Chapter 6 picks up on several threads that run throughout the previous chapters, including community and performance, refrains and collective memory, the mobility or mouvance of refrains, and the question of place and locality for the performance and dissemination of Latin refrain songs, and puts them into a broader cultural and historical context. Chapter 6 also points to further contexts for the refrain song outside the scope of the book, as well as possible avenues of interpretation and research for songs and refrains that were not discussed, such as secular refrains. The chapter also briefly discusses the afterlives of Latin refrain songs, from the late medieval carol and the rise of print culture to modern recording practices.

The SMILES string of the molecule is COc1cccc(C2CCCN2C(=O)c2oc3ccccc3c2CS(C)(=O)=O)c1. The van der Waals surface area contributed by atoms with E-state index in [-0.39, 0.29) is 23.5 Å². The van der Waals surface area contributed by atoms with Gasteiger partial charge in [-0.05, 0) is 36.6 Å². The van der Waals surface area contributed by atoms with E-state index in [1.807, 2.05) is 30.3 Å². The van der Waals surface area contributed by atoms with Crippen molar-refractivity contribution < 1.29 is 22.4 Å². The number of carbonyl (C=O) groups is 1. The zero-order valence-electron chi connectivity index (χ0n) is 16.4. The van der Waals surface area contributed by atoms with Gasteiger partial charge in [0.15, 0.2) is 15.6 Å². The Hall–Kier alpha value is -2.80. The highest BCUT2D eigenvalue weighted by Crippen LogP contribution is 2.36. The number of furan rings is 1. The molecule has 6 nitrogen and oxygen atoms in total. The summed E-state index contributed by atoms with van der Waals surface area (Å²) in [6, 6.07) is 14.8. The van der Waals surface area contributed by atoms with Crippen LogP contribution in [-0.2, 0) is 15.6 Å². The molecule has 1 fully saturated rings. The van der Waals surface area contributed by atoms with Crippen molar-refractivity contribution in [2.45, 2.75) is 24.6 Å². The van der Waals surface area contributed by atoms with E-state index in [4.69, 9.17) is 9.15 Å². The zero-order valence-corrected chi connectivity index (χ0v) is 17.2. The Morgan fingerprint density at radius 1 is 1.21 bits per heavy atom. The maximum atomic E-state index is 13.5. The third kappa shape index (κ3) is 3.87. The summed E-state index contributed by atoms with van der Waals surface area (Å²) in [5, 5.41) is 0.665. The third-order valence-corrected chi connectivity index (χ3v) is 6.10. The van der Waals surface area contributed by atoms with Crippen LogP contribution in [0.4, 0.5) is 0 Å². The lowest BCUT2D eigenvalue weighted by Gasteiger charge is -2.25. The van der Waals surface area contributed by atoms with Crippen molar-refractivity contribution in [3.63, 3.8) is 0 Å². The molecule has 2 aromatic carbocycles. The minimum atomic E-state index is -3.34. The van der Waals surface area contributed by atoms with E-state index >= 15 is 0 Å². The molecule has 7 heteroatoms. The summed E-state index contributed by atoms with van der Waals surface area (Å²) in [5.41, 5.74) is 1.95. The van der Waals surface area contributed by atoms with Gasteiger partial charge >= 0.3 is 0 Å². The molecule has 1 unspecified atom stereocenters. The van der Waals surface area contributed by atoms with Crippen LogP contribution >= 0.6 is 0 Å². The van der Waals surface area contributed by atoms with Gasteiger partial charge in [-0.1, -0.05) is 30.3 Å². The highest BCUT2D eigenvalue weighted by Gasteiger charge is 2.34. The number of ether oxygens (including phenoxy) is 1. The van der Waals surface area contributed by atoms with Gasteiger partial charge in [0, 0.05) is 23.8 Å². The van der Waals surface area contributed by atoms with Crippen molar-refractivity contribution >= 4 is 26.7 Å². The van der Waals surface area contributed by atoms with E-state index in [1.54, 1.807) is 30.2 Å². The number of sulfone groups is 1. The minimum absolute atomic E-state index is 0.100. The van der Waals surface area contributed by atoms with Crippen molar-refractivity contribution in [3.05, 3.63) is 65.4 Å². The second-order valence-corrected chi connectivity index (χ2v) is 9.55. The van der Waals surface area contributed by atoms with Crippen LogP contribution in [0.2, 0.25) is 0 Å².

Throughout medieval Europe, male and female religious communities attached to churches, abbeys, and schools participated in devotional music making outside of the chanted liturgy. Newly collating over 400 songs from primary sources, this book reveals the role of Latin refrains and refrain songs in the musical lives of religious communities by employing novel interdisciplinary and analytical approaches to the study of medieval song. Through interpretive frameworks focused on time and temporality, performance, memory, inscription, and language, each chapter offers an original perspective on how refrains were created, transmitted, and performed. Arguing for the Latin refrain's significance as a marker of form and meaning, this book identifies it as a tool that communities used to negotiate their lived experiences of liturgical and calendrical time; to confirm their communal identity and belonging to song communities; and to navigate relationships between Latin and vernacular song and dance that emerge within their multilingual contexts.